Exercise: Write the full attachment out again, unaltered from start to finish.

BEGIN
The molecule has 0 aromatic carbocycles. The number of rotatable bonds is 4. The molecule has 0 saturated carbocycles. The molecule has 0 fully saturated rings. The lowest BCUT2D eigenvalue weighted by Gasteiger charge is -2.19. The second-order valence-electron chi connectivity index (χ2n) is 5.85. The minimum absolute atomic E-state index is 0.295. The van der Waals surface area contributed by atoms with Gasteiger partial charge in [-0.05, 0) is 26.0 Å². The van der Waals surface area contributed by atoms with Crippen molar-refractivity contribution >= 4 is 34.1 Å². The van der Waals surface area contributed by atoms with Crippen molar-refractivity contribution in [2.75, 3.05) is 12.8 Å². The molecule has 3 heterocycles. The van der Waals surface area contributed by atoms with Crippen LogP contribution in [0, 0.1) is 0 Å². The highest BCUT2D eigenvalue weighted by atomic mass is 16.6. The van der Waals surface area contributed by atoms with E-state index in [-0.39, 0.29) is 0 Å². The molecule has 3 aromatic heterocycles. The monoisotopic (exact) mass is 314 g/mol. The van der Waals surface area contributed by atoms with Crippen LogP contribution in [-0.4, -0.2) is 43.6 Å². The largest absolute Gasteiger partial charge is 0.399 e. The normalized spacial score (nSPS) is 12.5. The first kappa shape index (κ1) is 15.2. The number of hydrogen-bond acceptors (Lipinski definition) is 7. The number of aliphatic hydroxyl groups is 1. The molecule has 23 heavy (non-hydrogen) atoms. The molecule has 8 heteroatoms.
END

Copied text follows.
The molecule has 0 aromatic carbocycles. The number of rotatable bonds is 4. The molecule has 0 saturated carbocycles. The molecule has 0 fully saturated rings. The lowest BCUT2D eigenvalue weighted by Gasteiger charge is -2.19. The second-order valence-electron chi connectivity index (χ2n) is 5.85. The minimum absolute atomic E-state index is 0.295. The van der Waals surface area contributed by atoms with Gasteiger partial charge in [-0.05, 0) is 26.0 Å². The van der Waals surface area contributed by atoms with Crippen molar-refractivity contribution >= 4 is 34.1 Å². The van der Waals surface area contributed by atoms with Crippen molar-refractivity contribution in [2.75, 3.05) is 12.8 Å². The molecule has 3 heterocycles. The van der Waals surface area contributed by atoms with Crippen LogP contribution in [0, 0.1) is 0 Å². The highest BCUT2D eigenvalue weighted by atomic mass is 16.6. The van der Waals surface area contributed by atoms with E-state index in [-0.39, 0.29) is 0 Å². The molecule has 3 aromatic heterocycles. The monoisotopic (exact) mass is 314 g/mol. The van der Waals surface area contributed by atoms with Crippen LogP contribution in [-0.4, -0.2) is 43.6 Å². The largest absolute Gasteiger partial charge is 0.399 e. The normalized spacial score (nSPS) is 12.5. The first kappa shape index (κ1) is 15.2. The number of hydrogen-bond acceptors (Lipinski definition) is 7. The number of aliphatic hydroxyl groups is 1. The molecule has 23 heavy (non-hydrogen) atoms. The molecule has 8 heteroatoms.